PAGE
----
A Budget Friendly Appliance-The Slow Cooker

admin / February 10, 2012

One kitchen appliance I love for saving me both time and money is my slow cooker. Actually I have two of them. If you haven’t tried using one to cook a couple of meals a week, here are some resources I gathered up to help you-

Converting Recipes

I have lots of recipes using the slow cooker that I use over and over again. And yes, that’s the problem. I wanted to convert some of my other recipes to this style of cooking but didn’t know where to start. I found this useful guide from a site called Saving Dinner…you can sign up for the newsletter too.

http://savingdinner.com/articles/crockpot-troubleshooting/

Lots of Good Recipes

One site I have bookmarked, and I also checked out the book at the library and loved all the recipes is this one. (One plus is the author gives some feedback on how the recipe turned out so you know what to expect)-

http://crockpot365.blogspot.com/

More Slow Cooker Tips

Even after you’ve been using your slow cooker for years there are still things to learn-

http://shine.yahoo.com/shine-food/7-tricks-for-better-slow-cooking-in-your-crock-pot-2590707.html

Reasons to Love the Slow Cooker

Cheaper Foods Cook Well

One thing the slow cooking process does is tenderize cheaper cuts of meats so it’s a good way to stretch your budget.

Save on Energy

A slow cooker uses less energy than turning on the oven and a couple of burners. You can put everything, meat, potatoes and veggies in one pot and you’re done. In summertime it doesn’t overheat your kitchen.

Clean Up is Easy

If you’re short on time, cleaning up one pot is simple.

Walk Away and Leave It

One of my favorite things about a slow cooker is I can put everything into it in the morning, walk away, do my work and not have to worry about it until dinner time. It’s almost like having a live in chef.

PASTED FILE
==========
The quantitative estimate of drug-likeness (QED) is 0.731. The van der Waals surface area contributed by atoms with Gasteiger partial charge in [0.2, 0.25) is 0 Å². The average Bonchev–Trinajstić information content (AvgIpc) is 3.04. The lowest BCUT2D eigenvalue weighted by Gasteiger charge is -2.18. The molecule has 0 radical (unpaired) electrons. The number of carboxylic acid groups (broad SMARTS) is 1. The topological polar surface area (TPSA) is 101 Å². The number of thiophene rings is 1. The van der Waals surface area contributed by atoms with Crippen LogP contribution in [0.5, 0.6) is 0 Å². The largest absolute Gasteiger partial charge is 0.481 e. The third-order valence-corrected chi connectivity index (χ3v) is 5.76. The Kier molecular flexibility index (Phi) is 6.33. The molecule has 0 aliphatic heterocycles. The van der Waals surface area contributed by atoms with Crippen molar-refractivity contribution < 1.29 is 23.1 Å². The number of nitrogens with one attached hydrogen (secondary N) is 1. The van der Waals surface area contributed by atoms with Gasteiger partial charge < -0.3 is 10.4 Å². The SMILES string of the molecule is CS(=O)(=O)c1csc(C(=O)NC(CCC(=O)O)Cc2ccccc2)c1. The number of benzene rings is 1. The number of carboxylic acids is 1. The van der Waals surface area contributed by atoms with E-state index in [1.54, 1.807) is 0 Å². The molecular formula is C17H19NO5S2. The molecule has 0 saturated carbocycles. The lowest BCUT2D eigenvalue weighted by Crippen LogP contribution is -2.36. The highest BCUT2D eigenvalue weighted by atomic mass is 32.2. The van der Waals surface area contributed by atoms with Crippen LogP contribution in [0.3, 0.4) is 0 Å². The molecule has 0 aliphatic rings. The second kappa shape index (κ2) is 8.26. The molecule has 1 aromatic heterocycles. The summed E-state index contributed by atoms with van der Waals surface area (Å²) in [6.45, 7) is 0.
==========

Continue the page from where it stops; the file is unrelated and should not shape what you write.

Makes Just About Anything

And it’s not just soups and stews you can make. I’ve heard people who have great success with baking cakes in theirs. I’ve made apple butter in mine, baked cheese for an appertizer during the holidays. And in my opinion rice and bread puddings made in one are fantastic.

Cooking Beans is Simple

Last year I decided not to buy any more canned beans. I know they don’t break the budget but from one pound of beans that costs around $1.20 I get about six cans for beans. And I can buy varieties I can’t always find in the canned version.

My routine for cooking them is simple. After dinner I soak them for a few hours, drain them, and then add more water. (make sure you have about two inches of water above top layer of beans), I add peppercorns and bay leaves and let them cook on low overnight. When I get up the next morning they’re cooked and ready to be drained. If I’m not using them all at once I freeze them.

Lessons Learned

A couple of things I have learned not to do. When I first starting cooking with one, I’d remove the lid every hour to check on things…that’s a no-no because it increases the cooking time.

Also, don’t add things that cook quickly straight away. For example, if you’re using canned beans they don’t need to go into the slow cooker until the very end. Same goes for zucchini that quickly disappeared. And tofu, nope, cook it in a skillet and add it during the last five minutes just to warm it through.